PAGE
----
Australia’s coal exporters are expected to face major customer shortages as the world moves towards net zero emissions by 2050.
The International Energy Agency (IEA) has released a new report ahead of the COP26 summit in Glasgow, detailing the impacts net zero by 2050 will have on the world’s largest exporter of coal – Australia.
According to the IEA’s latest research, as countries phase out coal use in industry and electricity, Australia’s coal exporters will suffer major consequences.
IEA’s modelling suggests that Australia will remain the largest exporter, although exports would fall by around 5 per cent by 2030, before declining further towards 2050. The modelling illustrates Australia’s customer base shrinking mainly in Japan and Korea, which have historically been important markets for local coal.
However, the IEA warned that as countries jump on the opportunities offered by alternative, low emission fuels such as hydrogen, coal demand could realistically plummet by 55 per cent to 2030.
But global progress towards net zero hinges on individual efforts, the IEA said.
“To achieve net zero pledges, countries in Europe and North America rapidly phase out coal use in industry and electricity and by 2040 almost all coal power plants still in use have been retrofitted,” the report said.
It cautioned that “the transformation still has a long way to go”, especially due to the uneven economic recovery from last year’s COVID-induced recession.
“For all the advances being made by renewables and electric mobility, 2021 is seeing a large rebound in coal and oil use.
“Largely for this reason, it is also seeing the second-largest annual increase in CO2 emissions in history. Public spending on sustainable energy in economic recovery packages has only mobilised around one-third of the investment required to jolt the energy system onto a new set of rails, with the largest shortfall in developing economies that continue to face a pressing public health crisis,” the IEA said.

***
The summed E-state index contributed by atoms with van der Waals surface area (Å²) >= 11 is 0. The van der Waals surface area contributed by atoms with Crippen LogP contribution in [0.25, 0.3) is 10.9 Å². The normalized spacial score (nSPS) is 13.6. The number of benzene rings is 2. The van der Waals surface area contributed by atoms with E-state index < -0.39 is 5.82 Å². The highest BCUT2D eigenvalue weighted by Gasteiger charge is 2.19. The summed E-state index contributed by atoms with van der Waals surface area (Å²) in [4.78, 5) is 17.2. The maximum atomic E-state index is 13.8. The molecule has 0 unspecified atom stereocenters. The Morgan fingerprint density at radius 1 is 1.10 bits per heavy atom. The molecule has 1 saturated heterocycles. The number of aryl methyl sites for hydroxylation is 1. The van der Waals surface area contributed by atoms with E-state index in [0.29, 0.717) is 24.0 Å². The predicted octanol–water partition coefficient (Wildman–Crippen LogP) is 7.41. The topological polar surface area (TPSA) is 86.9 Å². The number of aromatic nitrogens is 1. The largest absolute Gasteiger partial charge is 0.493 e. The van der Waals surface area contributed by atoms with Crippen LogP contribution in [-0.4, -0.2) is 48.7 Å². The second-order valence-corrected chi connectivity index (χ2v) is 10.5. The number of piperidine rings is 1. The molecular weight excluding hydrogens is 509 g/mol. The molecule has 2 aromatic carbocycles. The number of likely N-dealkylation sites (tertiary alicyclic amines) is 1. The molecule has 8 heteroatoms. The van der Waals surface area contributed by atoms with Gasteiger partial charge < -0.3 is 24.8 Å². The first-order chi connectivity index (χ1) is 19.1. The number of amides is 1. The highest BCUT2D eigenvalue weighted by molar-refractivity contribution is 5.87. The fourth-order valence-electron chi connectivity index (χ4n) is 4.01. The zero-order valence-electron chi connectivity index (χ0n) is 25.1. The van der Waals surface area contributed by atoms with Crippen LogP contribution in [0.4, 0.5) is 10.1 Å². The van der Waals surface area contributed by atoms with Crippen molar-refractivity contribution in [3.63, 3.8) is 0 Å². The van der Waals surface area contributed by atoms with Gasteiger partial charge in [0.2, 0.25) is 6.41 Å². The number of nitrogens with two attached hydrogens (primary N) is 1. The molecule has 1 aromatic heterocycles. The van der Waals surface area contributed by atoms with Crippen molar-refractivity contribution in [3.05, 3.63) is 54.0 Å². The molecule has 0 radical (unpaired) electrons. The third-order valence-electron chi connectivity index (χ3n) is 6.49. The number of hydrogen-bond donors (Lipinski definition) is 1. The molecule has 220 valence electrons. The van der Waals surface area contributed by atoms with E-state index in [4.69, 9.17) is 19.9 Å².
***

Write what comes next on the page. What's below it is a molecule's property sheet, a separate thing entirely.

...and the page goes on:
In the run-up to COP26, more than 50 countries, as well as the entire European Union, have pledged to meet net zero emissions targets, however Australia is not among them.
The Morrison government is currently trying to determine its policy, but expectations are mixed after the Prime Minister termed the net zero goal “aggressive” just last month.
“Australia has not made a final decision on that matter. I will consider it further when I return to Australia,” PM Scott Morrison told media in Washington in September.
Last year, Mr Morrison received a very cool reception by the UN after it decided to block the PM from speaking at the summit, having deemed his climate change policies too weak.
Following the snub, the PM attended the Pacific Island Forum and used this platform to send a message to the UN – instead of committing to net zero by 2050 Australia would chase its own, unspecified, targets.
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